code for choosing the optimization algorithm (106);
 if BCDSA algorithm is chosen, code for performing BCDSA algorithm (107) to redistribute traffic as the result of changing power and handover thresholds of the plurality of cells to effectively redistribute traffic from a congested cells to noncongested cells thereby optimally reducing the congestion of the cellular network;
 if GA algorithm is chosen, code for performing GA algorithm (108) to redistribute traffic as the result of changing power and handover thresholds of the plurality of cells to effectively redistribute traffic from a congested cells to noncongested cells thereby optimally reducing the congestion of the cellular network;
 code for collecting the operating parameters of cellular towers from either BCDSA or GA algorithm (109); and
 code for going back to step (102) to wait again for the expiration of said refresh timer.
In yet a further integrated embodiment illustrated by

 importing per cellular tower information (101) including neighbor handover, traffic demand, traffic carried, average transmit power, and minimum acceptable quality;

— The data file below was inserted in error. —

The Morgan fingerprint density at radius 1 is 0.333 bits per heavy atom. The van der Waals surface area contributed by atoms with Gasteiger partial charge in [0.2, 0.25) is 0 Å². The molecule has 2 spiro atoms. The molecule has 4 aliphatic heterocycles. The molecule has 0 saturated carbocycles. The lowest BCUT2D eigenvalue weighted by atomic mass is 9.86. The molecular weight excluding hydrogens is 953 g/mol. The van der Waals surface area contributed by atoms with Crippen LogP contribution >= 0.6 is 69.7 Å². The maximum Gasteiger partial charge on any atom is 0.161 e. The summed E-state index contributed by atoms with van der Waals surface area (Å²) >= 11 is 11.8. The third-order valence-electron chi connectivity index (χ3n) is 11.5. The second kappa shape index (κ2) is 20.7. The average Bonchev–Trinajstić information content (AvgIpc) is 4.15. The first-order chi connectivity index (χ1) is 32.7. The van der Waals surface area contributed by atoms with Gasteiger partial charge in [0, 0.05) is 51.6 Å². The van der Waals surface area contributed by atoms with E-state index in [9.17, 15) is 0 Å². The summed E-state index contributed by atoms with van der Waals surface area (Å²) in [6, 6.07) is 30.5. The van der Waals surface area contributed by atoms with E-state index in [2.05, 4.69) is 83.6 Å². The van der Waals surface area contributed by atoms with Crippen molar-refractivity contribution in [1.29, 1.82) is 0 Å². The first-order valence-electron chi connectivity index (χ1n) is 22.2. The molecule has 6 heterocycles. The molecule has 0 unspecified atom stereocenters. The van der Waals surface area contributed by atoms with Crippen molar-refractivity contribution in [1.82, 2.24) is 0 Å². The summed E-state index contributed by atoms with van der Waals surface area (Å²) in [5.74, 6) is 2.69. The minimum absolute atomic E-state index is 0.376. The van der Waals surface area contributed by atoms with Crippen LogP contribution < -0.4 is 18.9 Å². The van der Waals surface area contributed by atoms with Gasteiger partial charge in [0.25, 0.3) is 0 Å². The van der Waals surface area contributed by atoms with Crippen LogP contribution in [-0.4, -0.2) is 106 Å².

waiting for the expiration of a refresh timer (102);
 importing collected learning measurements since the beginning till the last period (103) upon expiration of said refresh timer;
 applying an MLPDL (104) technique to predict breakpoints of the plurality of cellular towers one cellular tower at a time, wherein the breakpoint of a cell tower reflects the average number of users connected to said cell tower associated with the preferred maximum PRB utilization percentage of said cellular tower;
 applying the optimization inputs (105), i.e., imported topology information and predicted PRB utilization congestion thresholds;
 choosing the optimization algorithm (106);